Top 5 in 2017: International Affairs
CSG Director of Federal and International Affairs Andy Karellas and Senior Policy Analyst Jack Cobb outline the top five issues in international affairs policy for 2017, including the impacts of macroeconomic policy, global trade, national security, conflicts overseas and global public health.
Macroeconomic Impacts of Policy
In its General Assessment of the Macroeconomic Situation, the Organization for Economic Cooperation and Development, or OECD, warned that “worsening protectionism and the threat of trade retaliation could offset much of the (president’s proposed) fiscal initiatives’ impact on domestic and global growth.” Overall, the OECD estimates1 that President Donald Trump’s proposed stimulus plans could boost the United States’ gross domestic product by around .4 percent in 2017 and .8 percent in 2018 through infrastructure investment and tax and regulatory reform, a promising sign for state revenues. Rising national and global GDP would have similar positive impacts on state tax revenue and budgets. But this potential growth could be upset by protectionist macroeconomic policy, which could disrupt global trade, supply chains, services and stability.
2017 will be a critical year for shaping the future of global trade. The U.K. will negotiate its departure from the EU, Trump has promised to renegotiate NAFTA as well as take actions in response to Chinese currency manipulation, and China is set to push the Regional Comprehensive Economic Partnership agreement across Asia in the vacuum left by the Trans-Pacific Partnership, or TPP. These issues will shape state efforts to grow their economies through trade and the development of the new state-federal coordination plans on trade promotion.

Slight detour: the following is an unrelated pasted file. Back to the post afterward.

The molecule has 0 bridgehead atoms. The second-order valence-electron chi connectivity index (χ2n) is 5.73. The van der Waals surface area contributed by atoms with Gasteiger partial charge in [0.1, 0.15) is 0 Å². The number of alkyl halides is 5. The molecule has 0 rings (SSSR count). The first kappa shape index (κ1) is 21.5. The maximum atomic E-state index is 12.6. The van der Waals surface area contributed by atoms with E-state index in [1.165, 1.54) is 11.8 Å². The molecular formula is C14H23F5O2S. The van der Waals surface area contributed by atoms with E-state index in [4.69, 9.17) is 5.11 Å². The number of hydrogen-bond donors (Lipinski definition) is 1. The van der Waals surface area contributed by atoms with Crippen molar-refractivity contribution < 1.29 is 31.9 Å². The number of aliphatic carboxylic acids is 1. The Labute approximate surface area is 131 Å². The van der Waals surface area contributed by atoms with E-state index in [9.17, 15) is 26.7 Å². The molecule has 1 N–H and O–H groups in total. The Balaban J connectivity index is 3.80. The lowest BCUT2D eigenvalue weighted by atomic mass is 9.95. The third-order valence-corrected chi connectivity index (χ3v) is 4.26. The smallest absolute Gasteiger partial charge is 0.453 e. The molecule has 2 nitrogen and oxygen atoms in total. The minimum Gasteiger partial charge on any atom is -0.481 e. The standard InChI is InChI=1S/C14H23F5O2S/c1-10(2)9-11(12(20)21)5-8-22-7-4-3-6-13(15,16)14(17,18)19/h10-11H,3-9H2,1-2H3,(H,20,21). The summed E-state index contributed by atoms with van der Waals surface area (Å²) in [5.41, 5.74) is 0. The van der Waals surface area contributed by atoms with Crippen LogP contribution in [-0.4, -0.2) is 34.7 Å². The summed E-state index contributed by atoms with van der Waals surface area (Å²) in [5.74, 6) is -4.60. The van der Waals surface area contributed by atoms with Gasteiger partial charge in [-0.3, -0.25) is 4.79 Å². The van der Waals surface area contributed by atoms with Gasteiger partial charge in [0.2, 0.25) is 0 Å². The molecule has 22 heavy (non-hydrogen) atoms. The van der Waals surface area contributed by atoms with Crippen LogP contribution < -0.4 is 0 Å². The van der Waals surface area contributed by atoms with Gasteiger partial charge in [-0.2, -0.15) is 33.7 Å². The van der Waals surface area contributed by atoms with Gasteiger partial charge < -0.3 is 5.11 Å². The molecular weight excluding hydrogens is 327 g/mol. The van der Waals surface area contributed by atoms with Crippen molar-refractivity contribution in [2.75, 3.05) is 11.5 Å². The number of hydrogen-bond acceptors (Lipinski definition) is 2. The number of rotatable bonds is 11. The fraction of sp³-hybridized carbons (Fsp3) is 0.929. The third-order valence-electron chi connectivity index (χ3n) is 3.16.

One of the critical areas where international and state policies intersect is national security. This ranges from providing state services and support to citizens deployed abroad in the armed services and their families at home to protecting against cyberattacks that not only impact critical infrastructure but also state records and personally identifiable information. Another area that could significantly impact states is a potential round of military base realignment and closure, or BRAC. While this has not happened since 2005, the new presidential administration’s proposed spending plans and tax cuts could necessitate a new round of BRAC.
While global conflicts may seem distant to state policy, they often have significant impacts on the states. As conflicts around the world continue, or come to a conclusion, states also will see changes in the arrival of refugees, the establishment of friendly democracies with which to engage, or the emergence of failed states that can become breeding grounds for security threats. In addition to the commonly discussed conflicts in the Middle East and Eurasia, states bear significant social and security impacts from the drug wars raging in Central and South America.
As state health officials have seen over the past decades, new global health challenges are emerging constantly. While 2016 marked the final containment of the West African Ebola outbreak, it also brought the new threat of the Zika virus to North and South America. In 2017, states will likely find the emergence of new, or resurgence of old, health threats, which will require effective collaboration with national and international partners to combat.
1 OECD, General Assessment of the Macroeconomic Situation, Volume 2016, Issue 2. http://www.oecd.org/eco/outlook/general-assessment-of-the-macroeconomic-situation-oecd-economic-outlook-november-2016.pdf